The .38 Special is now a bona fide centurion (and then some) but back in 1974, it got a well needed kick in the pants when SAAMI gave a +P rating to any load over 17,000 PSI but under 20,000 PSI. Forever since, the question “Can my revolver handle +P ammunition?” has been posted on gun forums and eliciting responses of derision, speculation, precise wisdom and even downright hilarity. So what about the .38 Special +P? Is it really as hot as advertised and how does it compare to the .38 Special of old?
For decades the most common bullet that you could find in the .38 Special was the old 158-grain lead round nose, which proved lackluster in the ways of personal defense. Lawmen found in the early days that the old 158 grain lead bullet failed to penetrate just about anything with authority so out came the .38-44 which took the .38 Special to new heights (and speeds clocking in around 1,100 fps—quite the feat for the 1930s).
The problem was that if this round ended up in anything other than the big N-frame Smith & Wesson revolver the vibrations would end up knocking the rounds off kilter (sometimes called knocking them “loose”), resulting in malfunctions. This problem went on for nearly forty years until there was a decision made to remove the .38-44 rounds from production. Luckily, that was also the same year makers rolled out that the .38 Special +P, which effectively stepped in to solve the problems the .38 Special faced, balancing power and recoil.
Put your gun on a diet
Whether by design or coincidence, the .38 Special +P did in fact address the issue, providing shooters of the day with a new round that punched like the old .38-44 rounds but also wouldn’t damage their expensive handguns. Today, the argument can be made that the .38 Special +P is the definitive .38 round. But back to the original question: what about using .38 Special +Ps in guns “not rated” for it?
I see this question come up a lot with Smith & Wesson revolvers, especially the smaller guns like the little J-frames like the Chief’s Special and in Colt’s Detective Special. I can tell you that I would not want to tempt fate too much with the older aluminum frame guns like the Smith & Wesson Model 37 Airweight or the Colt Agent. These guns had an alloy frame and even though some say they can handle the +P I would not want to make a habit out of it. I know many people who do shoot even hotter rounds through their smaller guns, but the key to some level seems to be never a steady diet of them.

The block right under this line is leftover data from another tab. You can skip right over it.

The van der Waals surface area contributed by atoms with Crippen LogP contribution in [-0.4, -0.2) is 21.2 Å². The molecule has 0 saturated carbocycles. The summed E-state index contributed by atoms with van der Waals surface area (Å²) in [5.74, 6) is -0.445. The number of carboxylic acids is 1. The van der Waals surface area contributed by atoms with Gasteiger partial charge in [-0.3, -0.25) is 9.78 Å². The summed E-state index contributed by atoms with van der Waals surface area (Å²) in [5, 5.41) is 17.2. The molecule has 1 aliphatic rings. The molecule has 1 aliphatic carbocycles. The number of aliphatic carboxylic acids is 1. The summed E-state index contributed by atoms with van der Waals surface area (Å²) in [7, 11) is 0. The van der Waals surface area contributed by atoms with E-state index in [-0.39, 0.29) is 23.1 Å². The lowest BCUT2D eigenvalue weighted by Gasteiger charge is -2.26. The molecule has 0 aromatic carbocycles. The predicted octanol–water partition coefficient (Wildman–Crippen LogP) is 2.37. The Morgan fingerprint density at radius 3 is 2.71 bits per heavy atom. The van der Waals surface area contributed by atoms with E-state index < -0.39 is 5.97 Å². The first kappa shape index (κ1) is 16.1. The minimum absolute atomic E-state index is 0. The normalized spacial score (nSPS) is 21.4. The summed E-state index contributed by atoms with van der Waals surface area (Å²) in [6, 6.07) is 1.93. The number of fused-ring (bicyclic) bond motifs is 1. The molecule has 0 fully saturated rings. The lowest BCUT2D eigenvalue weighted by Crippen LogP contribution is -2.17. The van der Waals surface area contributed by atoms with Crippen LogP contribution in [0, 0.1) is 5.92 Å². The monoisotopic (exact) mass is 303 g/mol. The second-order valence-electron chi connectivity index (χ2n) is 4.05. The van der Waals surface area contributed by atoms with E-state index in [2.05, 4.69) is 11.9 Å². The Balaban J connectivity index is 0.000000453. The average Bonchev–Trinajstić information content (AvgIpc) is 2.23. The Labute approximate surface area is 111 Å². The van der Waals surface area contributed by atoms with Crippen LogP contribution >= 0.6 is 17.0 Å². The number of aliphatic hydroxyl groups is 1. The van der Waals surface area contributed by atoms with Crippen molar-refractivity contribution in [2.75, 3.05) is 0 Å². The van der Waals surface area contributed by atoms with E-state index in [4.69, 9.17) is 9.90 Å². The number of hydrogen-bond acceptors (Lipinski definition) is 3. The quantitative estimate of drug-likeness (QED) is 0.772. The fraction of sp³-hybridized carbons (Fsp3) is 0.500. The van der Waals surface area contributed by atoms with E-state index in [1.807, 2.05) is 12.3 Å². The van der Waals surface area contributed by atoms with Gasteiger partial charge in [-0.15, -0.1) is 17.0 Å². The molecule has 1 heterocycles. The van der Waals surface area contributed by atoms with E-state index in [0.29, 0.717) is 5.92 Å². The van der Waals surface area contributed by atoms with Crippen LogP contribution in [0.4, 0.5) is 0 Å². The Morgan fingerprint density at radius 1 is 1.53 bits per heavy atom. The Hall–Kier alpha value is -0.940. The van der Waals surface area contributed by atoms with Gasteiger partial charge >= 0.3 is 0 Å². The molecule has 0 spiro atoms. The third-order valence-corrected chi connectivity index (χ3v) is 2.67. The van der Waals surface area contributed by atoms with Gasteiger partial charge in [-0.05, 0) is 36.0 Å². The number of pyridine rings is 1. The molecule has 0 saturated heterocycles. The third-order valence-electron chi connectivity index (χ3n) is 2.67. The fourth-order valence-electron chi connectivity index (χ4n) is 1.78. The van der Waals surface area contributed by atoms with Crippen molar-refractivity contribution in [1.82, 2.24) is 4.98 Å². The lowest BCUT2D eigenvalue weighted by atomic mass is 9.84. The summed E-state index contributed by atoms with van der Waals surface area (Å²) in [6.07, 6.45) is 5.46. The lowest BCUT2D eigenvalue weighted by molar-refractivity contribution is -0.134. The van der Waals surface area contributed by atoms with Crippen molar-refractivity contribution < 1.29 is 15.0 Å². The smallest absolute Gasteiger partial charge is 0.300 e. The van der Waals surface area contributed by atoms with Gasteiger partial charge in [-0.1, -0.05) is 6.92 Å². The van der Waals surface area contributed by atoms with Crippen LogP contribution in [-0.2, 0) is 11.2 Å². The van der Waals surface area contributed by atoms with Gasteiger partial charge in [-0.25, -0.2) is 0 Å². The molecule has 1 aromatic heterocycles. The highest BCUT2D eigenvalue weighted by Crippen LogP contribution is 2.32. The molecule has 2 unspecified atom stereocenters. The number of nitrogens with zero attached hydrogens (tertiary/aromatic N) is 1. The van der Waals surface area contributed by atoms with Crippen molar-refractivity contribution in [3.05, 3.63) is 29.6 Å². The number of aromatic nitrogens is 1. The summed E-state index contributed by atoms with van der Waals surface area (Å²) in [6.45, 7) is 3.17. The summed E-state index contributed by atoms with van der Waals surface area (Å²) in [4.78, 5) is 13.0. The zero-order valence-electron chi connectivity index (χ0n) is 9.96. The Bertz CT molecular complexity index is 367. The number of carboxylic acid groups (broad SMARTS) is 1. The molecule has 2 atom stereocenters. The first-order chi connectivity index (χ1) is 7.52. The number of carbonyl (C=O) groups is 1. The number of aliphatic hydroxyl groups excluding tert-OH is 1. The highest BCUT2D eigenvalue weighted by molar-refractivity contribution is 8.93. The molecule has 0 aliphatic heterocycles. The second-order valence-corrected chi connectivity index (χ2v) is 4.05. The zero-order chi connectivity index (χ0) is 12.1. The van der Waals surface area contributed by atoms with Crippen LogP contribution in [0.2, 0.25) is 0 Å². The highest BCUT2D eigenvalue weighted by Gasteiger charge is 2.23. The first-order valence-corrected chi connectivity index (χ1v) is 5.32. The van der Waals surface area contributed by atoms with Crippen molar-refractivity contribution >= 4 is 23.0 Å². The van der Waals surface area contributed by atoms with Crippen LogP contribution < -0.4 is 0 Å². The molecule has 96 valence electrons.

Straight from the horses mouth
The real problem though that I see is that with so many revolvers and pocket pistols out there chambered in .38 special, the market has become far too large for shooters to keep track of. Many are just plain confused as to the construction of the gun versus the power of the round and accordingly, stick with the standard velocity stuff because they are worried their gun will suddenly turn into a hand grenade if they load the more powerful +P rounds.
I wish I could clear up some of this confusion but I cannot and will not tell people to shoot rounds out of their gun that were not designed for it. That said, if you are not sure of what your handgun can take, then I advise you to call the people that made the gun in the first place. Contacting gun makers is much easier than you think; usually contact forms listed on a company’s website are answered expediently and thoroughly (and not just for outfits like Guns.com but any and all customers).
I suggest you avoid the forums and Internet articles (accept this one of course!) and get the scoop on whether your gun can take the round straight from horses mouth. Chances are you’ll sleep easier.
The .38 Special +P has been around now for nearly forty years and that little +P has caused more inquiries than one would guess. Can it be shot? Will my gun blow up? Well, I can’t say what the cartridge will do to your gun, but as with anything in life there are always risks and a wise man would heed the advice of those closest to it (i.e. the designers). At the end of the day it’s your gun and your choice but I think it would be prudent to do what the manufacturer says (I won’t say different).